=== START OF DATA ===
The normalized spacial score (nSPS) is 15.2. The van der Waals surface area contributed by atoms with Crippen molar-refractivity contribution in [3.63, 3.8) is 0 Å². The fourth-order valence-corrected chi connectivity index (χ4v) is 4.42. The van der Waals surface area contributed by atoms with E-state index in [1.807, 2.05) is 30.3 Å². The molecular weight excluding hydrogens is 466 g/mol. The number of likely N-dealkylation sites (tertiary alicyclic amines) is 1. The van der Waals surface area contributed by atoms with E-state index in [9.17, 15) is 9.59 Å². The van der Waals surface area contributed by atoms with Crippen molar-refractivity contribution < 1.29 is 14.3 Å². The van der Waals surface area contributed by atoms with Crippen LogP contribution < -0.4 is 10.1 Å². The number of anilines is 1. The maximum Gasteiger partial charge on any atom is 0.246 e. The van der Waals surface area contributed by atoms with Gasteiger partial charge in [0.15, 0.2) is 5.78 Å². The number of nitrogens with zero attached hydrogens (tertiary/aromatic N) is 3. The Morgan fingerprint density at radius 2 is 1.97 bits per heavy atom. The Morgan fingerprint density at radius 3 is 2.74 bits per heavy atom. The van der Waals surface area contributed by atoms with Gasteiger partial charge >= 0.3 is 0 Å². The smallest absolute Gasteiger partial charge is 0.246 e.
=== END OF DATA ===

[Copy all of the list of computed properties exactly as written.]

The normalized spacial score (nSPS) is 15.2. The van der Waals surface area contributed by atoms with Crippen molar-refractivity contribution in [3.63, 3.8) is 0 Å². The fourth-order valence-corrected chi connectivity index (χ4v) is 4.42. The van der Waals surface area contributed by atoms with E-state index in [1.807, 2.05) is 30.3 Å². The molecular weight excluding hydrogens is 466 g/mol. The number of likely N-dealkylation sites (tertiary alicyclic amines) is 1. The van der Waals surface area contributed by atoms with E-state index in [9.17, 15) is 9.59 Å². The van der Waals surface area contributed by atoms with Crippen molar-refractivity contribution < 1.29 is 14.3 Å². The van der Waals surface area contributed by atoms with Crippen LogP contribution < -0.4 is 10.1 Å². The number of anilines is 1. The maximum Gasteiger partial charge on any atom is 0.246 e. The van der Waals surface area contributed by atoms with Gasteiger partial charge in [0.15, 0.2) is 5.78 Å². The number of nitrogens with zero attached hydrogens (tertiary/aromatic N) is 3. The Morgan fingerprint density at radius 2 is 1.97 bits per heavy atom. The Morgan fingerprint density at radius 3 is 2.74 bits per heavy atom. The van der Waals surface area contributed by atoms with Gasteiger partial charge >= 0.3 is 0 Å². The smallest absolute Gasteiger partial charge is 0.246 e.